Pitt students to receive antibiotics after suspected bacterial meningitis case
A University of Pittsburgh student-athlete is recovering from a case of potential bacterial meningitis, officials said Wednesday.
Pitt said tests on the student, who ran track and lives in the Sutherland East dormitory, were done Tuesday. Results to confirm the illness will take three days from that time.
As a precaution, a spokesman said other students living on the floor of the residence will be provided a single-dose antibiotic. Those who had direct contact with the student are being given preventative antibiotics.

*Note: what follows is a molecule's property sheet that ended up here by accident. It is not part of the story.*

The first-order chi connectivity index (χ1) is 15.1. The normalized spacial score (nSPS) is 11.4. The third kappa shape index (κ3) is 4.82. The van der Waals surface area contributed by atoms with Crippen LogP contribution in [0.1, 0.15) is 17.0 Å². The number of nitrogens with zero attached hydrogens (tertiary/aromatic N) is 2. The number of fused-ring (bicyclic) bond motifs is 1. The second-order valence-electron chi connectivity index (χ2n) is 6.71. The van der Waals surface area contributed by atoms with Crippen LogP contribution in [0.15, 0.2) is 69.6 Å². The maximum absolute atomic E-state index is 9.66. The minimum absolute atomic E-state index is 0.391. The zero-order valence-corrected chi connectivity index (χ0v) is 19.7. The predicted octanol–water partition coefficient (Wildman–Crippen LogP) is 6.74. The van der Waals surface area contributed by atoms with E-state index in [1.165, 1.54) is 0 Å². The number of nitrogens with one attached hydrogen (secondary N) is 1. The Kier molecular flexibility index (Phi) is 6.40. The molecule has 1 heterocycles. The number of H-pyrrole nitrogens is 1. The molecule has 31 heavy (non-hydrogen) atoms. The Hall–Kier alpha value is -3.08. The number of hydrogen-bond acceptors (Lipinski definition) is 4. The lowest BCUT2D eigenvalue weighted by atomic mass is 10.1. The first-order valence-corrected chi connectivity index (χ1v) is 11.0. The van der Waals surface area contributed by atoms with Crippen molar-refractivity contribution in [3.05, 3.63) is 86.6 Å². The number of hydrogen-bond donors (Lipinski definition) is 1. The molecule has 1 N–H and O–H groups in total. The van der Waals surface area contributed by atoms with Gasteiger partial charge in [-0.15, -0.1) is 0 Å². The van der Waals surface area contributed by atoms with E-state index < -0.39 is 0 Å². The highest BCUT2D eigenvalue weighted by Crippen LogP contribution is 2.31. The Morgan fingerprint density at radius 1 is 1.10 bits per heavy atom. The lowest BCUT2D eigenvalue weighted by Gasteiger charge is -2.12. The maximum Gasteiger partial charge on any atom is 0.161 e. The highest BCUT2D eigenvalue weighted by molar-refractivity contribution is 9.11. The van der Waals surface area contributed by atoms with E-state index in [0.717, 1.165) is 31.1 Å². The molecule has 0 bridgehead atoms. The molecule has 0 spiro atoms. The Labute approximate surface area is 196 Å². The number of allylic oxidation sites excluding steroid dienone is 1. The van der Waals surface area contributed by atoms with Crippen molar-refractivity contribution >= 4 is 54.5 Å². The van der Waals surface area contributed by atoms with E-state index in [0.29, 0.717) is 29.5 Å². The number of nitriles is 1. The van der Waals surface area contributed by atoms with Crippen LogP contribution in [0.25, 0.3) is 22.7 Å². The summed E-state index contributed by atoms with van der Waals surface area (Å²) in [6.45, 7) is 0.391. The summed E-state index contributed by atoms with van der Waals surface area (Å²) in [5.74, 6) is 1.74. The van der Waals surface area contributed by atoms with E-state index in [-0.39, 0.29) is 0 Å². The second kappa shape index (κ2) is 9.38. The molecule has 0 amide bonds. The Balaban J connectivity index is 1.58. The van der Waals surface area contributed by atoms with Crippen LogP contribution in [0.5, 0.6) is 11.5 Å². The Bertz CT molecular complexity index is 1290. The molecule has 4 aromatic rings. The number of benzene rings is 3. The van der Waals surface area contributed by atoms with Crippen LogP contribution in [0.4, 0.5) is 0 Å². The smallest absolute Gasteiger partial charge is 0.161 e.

Spokesman Kevin Zwick would not reveal how many students would be administered antibiotics.
Bacterial meningitis is an infection of the membrane surrounding the brain or the spinal cord. It is contagious and can be transmitted through bodily fluids, such as saliva or perspiration.
“Bacterial meningitis is not transmitted through air or on surfaces,” Pitt said in a statement.
Symptoms of bacterial meningitis first present as the flu, but can rapidly worsen and be life-threatening. The most common symptoms include fever, headache and a stiff neck. Other additional symptoms include nausea, vomiting, sensitivity to light and confusion.
Suzanne Elliott is a Tribune-Review staff writer. She can be reached at 412-871-2346, firstname.lastname@example.org or via Twitter @41Suzanne.